U.S. President Donald Trump’s threats to undo the Iran Nuclear Deal hands leverage over to Iran, and reduces international confidence in the United States.
Every one of the very real challenges Iran poses in the world would be made more difficult to manage if Iran were freed of the nuclear limits agreed in the JCPOA, and every one of them would be made more difficult if the United States isolates itself from its partners.
U.S. and Afgani leaders have agreed to ask Qatar to close the Taliban's political commission office. This would be a mistake that would prevent further negotiations to end the war in Afghanistan. The office has previously proved its usefulness in a prisoner exchange.
President Trump has the option to not certify Iranian compliance with the nuclear deal, breaking with European allies and signatories of the deal. If the United States chooses to re-impose sanctions, they will do so without international support, leaving empty sanctions against Iran.
Concern over ballistic missiles should not be the impetus for withdrawing from the Iran nuclear deal. Ballistic missiles were intentionally left out of the deal because of the lack of international consensus.
The influence of U.S. sanctions derives from America’s central position in international finance—particularly its control over the invisible plumbing that allows money to move around the world.
Donald Trump and Brexit were only two visible manifestations spurred in part by the revolt of the middle classes in rich countries, and the furies of middle class in poor and middle-income countries are also boiling, with unpredictable consequences.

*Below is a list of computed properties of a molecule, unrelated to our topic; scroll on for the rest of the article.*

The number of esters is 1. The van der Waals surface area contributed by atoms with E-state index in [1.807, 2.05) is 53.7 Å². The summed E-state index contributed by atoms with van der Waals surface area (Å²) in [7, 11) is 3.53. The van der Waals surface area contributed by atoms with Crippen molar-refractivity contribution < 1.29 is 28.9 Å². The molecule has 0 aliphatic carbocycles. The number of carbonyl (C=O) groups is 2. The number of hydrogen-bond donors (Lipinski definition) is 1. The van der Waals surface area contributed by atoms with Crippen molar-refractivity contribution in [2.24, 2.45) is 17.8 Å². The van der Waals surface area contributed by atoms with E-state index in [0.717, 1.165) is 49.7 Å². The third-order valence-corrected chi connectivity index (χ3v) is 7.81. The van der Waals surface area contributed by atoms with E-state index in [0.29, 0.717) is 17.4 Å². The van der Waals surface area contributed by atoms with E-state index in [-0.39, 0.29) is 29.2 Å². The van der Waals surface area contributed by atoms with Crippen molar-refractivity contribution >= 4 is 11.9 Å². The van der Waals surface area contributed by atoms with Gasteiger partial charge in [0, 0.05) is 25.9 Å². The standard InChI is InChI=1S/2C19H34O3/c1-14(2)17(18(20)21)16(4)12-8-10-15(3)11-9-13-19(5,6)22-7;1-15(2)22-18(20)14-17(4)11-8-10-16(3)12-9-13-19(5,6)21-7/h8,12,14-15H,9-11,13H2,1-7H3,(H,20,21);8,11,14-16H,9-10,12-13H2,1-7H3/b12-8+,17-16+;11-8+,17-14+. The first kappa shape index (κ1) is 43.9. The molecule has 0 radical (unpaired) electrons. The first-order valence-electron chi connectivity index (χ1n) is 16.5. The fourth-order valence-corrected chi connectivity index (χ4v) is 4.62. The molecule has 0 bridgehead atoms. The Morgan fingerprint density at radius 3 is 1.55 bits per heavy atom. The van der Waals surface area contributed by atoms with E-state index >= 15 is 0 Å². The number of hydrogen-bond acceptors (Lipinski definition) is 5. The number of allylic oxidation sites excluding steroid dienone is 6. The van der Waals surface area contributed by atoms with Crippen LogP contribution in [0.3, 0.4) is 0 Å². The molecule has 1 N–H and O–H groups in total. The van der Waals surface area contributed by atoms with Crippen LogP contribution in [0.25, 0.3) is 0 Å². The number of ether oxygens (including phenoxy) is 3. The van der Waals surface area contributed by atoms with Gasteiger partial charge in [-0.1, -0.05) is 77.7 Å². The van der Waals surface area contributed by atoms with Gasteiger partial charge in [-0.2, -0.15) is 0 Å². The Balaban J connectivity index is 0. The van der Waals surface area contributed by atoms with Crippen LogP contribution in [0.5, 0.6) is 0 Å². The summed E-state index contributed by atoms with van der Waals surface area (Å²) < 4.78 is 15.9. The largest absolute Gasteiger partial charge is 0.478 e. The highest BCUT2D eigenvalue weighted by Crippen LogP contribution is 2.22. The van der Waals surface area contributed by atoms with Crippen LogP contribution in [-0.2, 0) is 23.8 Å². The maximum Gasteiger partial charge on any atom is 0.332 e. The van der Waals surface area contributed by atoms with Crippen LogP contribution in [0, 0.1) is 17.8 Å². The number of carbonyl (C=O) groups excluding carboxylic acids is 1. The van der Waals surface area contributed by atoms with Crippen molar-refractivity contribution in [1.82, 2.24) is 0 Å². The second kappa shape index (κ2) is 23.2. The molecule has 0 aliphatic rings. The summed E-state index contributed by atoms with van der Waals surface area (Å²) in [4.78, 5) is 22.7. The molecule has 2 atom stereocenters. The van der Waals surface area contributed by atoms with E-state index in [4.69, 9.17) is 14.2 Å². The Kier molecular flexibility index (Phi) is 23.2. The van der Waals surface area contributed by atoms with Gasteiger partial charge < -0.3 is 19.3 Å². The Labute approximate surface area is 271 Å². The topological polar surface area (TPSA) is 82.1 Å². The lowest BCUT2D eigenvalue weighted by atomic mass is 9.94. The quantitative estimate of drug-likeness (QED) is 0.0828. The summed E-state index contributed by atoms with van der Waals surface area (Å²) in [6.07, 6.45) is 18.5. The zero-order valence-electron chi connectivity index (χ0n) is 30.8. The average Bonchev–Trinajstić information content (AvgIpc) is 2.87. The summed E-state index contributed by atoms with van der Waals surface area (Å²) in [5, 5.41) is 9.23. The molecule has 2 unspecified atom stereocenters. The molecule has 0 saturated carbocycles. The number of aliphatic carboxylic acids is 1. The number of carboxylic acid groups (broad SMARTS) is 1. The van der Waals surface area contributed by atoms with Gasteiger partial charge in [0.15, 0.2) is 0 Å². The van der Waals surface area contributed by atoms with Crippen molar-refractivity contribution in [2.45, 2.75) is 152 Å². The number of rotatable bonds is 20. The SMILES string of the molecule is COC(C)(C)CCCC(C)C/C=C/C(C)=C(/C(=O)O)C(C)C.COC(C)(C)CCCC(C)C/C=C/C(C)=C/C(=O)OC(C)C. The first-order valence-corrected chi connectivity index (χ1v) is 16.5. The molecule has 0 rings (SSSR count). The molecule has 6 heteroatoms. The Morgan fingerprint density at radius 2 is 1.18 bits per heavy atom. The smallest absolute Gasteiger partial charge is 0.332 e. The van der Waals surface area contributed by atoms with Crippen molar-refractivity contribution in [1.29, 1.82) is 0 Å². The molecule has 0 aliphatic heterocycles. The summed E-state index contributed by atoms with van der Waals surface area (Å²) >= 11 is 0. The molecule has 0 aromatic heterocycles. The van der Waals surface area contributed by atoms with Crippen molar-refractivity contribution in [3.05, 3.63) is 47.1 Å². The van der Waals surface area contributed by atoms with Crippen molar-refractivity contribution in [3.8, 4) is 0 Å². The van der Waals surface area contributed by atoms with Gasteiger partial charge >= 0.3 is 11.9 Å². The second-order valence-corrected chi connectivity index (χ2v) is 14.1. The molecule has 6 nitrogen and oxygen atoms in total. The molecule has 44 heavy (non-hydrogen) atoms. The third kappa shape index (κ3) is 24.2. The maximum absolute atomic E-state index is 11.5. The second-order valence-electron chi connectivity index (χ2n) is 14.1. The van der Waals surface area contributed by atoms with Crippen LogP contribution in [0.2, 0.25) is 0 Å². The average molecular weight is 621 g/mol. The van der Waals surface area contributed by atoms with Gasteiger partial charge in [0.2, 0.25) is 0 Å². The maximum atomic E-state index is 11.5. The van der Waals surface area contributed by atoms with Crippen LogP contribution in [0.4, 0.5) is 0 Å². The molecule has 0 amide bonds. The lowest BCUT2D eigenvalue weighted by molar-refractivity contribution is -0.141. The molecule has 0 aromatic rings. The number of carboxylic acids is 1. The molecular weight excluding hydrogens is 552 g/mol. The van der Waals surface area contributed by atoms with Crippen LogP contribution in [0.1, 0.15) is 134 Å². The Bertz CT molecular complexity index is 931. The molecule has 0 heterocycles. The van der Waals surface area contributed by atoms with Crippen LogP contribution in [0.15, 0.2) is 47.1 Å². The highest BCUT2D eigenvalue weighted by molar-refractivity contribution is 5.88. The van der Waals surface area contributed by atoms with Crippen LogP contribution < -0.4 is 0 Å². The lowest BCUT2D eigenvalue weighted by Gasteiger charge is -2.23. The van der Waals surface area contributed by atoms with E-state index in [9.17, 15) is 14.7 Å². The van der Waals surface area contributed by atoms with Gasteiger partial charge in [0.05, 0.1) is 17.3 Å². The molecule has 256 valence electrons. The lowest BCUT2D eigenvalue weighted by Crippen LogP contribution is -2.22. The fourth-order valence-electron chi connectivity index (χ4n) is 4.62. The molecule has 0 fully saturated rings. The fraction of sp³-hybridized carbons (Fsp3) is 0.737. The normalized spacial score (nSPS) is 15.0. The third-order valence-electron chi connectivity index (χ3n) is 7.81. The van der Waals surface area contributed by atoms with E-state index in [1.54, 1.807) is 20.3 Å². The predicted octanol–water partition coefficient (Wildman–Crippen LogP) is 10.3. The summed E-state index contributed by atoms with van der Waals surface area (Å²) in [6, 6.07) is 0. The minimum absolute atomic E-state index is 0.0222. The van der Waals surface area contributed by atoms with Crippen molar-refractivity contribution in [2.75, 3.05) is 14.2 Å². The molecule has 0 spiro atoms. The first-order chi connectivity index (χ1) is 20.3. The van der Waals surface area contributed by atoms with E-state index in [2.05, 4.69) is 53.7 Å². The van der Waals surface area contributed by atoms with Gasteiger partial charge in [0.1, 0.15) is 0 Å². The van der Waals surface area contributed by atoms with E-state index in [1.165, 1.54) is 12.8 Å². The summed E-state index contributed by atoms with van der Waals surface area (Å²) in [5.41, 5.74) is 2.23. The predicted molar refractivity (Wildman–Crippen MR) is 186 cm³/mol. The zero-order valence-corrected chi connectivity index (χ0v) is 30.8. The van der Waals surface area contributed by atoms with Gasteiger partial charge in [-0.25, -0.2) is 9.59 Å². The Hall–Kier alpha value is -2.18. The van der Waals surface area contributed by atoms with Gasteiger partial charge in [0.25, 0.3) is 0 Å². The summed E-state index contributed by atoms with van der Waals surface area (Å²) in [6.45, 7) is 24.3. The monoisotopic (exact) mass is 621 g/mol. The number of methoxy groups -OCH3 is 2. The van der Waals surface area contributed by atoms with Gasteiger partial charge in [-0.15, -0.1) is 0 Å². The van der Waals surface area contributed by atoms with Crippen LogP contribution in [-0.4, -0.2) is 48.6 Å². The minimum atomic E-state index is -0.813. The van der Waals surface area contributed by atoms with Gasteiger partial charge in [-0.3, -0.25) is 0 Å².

Trump could either seek to enhance the United States’ position in the current international order or pursue U.S. interests defined in more narrow, neo-mercantile terms.
Increased tensions between the United States and Iran over the last couple days, along with U.S. President Donald Trump’s calls to end the Iran Nuclear Deal, could put Iran on the same path as North Korea as an imminent threat potentially needing military consideration.
How will the election of Donald Trump as president and the recent British poll affect Brexit negotiations?
The Geoeconomics and Strategy Program seeks to promote and provoke collaboration and debate among experts in national security strategy, foreign policy, and international economic policy, in order to enhance understanding of: 1) the use of economic instruments to promote geopolitical goals; 2) the development of national security strategy and foreign policy to advance national economic interests and the stability of the global economy; and 3) the future of the international political and economic order.